Do You Talk to Yourself?

I’ve been absent for a month—meandering in the wilderness.

I won’t ask if you missed me but, if you haven’t noticed, my last three blogs were guest posts. I value what each of them had to say, but I also shared their words because I had nothing to say.


Spiritually depressed, without apparent reason, I wondered if I’d ever blog again.

Have you been soul empty? Lost the joy of the Lord?

Earlier this summer, I warned readers of Taking a Vacation from God which can lead to spiritual apathy. That wasn’t my case.

Spiritual blindness sprang up overnight. Blinded to the cause, I begged for a lifeline out of the miry pit.

Read my Bible, but His Word didn’t register.
Prayed, but my words fell flat.
Went to church, but the manna only nourished me for an hour.

I couldn’t blame my current circumstances for life was sweet. Or a lack of spiritual meat because I’d been studying God’s names; in awe of His love for me.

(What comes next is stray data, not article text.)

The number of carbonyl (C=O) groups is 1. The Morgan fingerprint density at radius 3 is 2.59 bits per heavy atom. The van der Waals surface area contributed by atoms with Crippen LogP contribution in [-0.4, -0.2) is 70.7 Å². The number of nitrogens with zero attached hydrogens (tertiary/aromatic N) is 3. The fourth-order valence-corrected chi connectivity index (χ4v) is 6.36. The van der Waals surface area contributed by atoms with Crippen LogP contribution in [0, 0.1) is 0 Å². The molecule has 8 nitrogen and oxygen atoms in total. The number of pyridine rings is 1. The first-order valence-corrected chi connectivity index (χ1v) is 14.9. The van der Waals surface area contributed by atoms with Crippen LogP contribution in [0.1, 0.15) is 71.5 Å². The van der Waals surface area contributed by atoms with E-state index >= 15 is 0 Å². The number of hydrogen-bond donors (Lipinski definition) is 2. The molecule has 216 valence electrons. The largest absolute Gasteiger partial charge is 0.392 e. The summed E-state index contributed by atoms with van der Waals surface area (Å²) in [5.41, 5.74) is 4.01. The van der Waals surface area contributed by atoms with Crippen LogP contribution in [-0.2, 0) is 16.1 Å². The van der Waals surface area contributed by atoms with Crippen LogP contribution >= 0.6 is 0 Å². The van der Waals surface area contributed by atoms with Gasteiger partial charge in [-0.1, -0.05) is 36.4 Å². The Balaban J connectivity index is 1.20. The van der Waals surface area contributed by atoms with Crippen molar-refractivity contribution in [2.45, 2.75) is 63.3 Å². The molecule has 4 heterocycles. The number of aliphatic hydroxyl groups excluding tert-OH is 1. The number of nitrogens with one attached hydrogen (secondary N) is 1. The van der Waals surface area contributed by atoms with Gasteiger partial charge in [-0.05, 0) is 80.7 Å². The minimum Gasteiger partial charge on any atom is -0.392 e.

So I waited for the cloud to pass. My only hope in Him.


Then Pastor Joe referred me to the book Spiritual Depression: Its Causes and Its Cure by D. Martyn Lloyd-Jones.

The author said the cause of spiritual depression can be someone’s temperament, physical ailment, or unbelief. But another cause can be a reaction after a great blessing or exceptional experience such as Elijah in 1 Kings.

Made sense. After weeks of preparing a talk, He Knows My Name, my spiritual high came crashing. Is that how astronauts feel when they return from celestial heights to Earth?